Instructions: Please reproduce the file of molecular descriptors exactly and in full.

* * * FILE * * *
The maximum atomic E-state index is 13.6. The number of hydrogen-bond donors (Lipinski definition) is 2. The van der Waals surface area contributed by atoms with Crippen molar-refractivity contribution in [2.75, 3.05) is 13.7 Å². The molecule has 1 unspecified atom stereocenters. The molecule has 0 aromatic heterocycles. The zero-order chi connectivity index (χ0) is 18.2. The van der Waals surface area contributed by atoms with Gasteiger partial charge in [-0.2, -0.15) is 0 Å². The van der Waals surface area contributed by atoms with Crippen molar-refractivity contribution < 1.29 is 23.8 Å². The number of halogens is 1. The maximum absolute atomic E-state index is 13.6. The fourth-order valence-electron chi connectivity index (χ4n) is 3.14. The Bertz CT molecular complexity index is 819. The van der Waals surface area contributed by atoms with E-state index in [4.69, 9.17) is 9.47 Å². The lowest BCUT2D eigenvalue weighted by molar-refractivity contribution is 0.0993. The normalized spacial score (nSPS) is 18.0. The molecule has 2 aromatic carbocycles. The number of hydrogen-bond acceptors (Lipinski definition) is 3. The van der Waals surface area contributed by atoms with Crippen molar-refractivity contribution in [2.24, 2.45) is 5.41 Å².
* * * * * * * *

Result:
The maximum atomic E-state index is 13.6. The number of hydrogen-bond donors (Lipinski definition) is 2. The van der Waals surface area contributed by atoms with Crippen molar-refractivity contribution in [2.75, 3.05) is 13.7 Å². The molecule has 1 unspecified atom stereocenters. The molecule has 0 aromatic heterocycles. The zero-order chi connectivity index (χ0) is 18.2. The van der Waals surface area contributed by atoms with Gasteiger partial charge in [-0.2, -0.15) is 0 Å². The van der Waals surface area contributed by atoms with Crippen molar-refractivity contribution < 1.29 is 23.8 Å². The number of halogens is 1. The maximum absolute atomic E-state index is 13.6. The fourth-order valence-electron chi connectivity index (χ4n) is 3.14. The Bertz CT molecular complexity index is 819. The van der Waals surface area contributed by atoms with E-state index in [4.69, 9.17) is 9.47 Å². The lowest BCUT2D eigenvalue weighted by molar-refractivity contribution is 0.0993. The normalized spacial score (nSPS) is 18.0. The molecule has 2 aromatic carbocycles. The number of hydrogen-bond acceptors (Lipinski definition) is 3. The van der Waals surface area contributed by atoms with Crippen molar-refractivity contribution in [2.24, 2.45) is 5.41 Å².